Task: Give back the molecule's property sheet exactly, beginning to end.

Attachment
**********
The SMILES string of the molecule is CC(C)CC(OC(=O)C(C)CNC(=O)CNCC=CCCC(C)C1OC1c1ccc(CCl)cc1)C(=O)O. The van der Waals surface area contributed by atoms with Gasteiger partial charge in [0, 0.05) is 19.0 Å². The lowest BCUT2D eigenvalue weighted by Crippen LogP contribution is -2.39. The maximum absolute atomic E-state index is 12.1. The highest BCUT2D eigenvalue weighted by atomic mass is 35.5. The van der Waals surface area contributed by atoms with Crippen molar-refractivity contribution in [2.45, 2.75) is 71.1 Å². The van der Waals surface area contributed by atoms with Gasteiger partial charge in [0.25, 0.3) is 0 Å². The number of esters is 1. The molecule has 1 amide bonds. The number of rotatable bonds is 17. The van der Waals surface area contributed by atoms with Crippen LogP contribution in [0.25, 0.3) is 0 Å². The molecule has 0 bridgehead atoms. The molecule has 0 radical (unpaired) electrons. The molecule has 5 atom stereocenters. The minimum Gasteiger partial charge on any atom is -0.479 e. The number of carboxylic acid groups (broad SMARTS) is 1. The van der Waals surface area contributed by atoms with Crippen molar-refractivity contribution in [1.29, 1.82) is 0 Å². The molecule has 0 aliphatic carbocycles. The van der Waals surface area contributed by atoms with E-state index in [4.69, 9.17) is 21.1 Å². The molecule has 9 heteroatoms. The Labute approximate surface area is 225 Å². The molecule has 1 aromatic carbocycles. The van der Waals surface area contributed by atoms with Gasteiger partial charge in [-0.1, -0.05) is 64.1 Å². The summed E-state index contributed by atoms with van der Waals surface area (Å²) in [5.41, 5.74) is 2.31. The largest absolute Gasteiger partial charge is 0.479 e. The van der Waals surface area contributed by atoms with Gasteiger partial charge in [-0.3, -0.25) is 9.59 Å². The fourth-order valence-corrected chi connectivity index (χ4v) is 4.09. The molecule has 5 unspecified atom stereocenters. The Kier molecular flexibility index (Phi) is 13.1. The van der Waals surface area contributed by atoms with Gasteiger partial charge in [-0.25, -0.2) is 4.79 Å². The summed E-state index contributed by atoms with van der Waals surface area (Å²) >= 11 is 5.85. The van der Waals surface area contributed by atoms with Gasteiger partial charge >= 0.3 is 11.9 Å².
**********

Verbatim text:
The SMILES string of the molecule is CC(C)CC(OC(=O)C(C)CNC(=O)CNCC=CCCC(C)C1OC1c1ccc(CCl)cc1)C(=O)O. The van der Waals surface area contributed by atoms with Gasteiger partial charge in [0, 0.05) is 19.0 Å². The lowest BCUT2D eigenvalue weighted by Crippen LogP contribution is -2.39. The maximum absolute atomic E-state index is 12.1. The highest BCUT2D eigenvalue weighted by atomic mass is 35.5. The van der Waals surface area contributed by atoms with Crippen molar-refractivity contribution in [2.45, 2.75) is 71.1 Å². The van der Waals surface area contributed by atoms with Gasteiger partial charge in [0.25, 0.3) is 0 Å². The number of esters is 1. The molecule has 1 amide bonds. The number of rotatable bonds is 17. The van der Waals surface area contributed by atoms with Crippen LogP contribution in [0.25, 0.3) is 0 Å². The molecule has 0 bridgehead atoms. The molecule has 0 radical (unpaired) electrons. The molecule has 5 atom stereocenters. The minimum Gasteiger partial charge on any atom is -0.479 e. The number of carboxylic acid groups (broad SMARTS) is 1. The van der Waals surface area contributed by atoms with Crippen molar-refractivity contribution in [1.29, 1.82) is 0 Å². The molecule has 0 aliphatic carbocycles. The van der Waals surface area contributed by atoms with E-state index in [4.69, 9.17) is 21.1 Å². The molecule has 9 heteroatoms. The Labute approximate surface area is 225 Å². The molecule has 1 aromatic carbocycles. The van der Waals surface area contributed by atoms with Gasteiger partial charge in [-0.1, -0.05) is 64.1 Å². The summed E-state index contributed by atoms with van der Waals surface area (Å²) in [5.41, 5.74) is 2.31. The largest absolute Gasteiger partial charge is 0.479 e. The van der Waals surface area contributed by atoms with Gasteiger partial charge in [-0.3, -0.25) is 9.59 Å². The fourth-order valence-corrected chi connectivity index (χ4v) is 4.09. The molecule has 5 unspecified atom stereocenters. The Kier molecular flexibility index (Phi) is 13.1. The van der Waals surface area contributed by atoms with Gasteiger partial charge in [-0.25, -0.2) is 4.79 Å². The summed E-state index contributed by atoms with van der Waals surface area (Å²) >= 11 is 5.85. The van der Waals surface area contributed by atoms with Gasteiger partial charge >= 0.3 is 11.9 Å².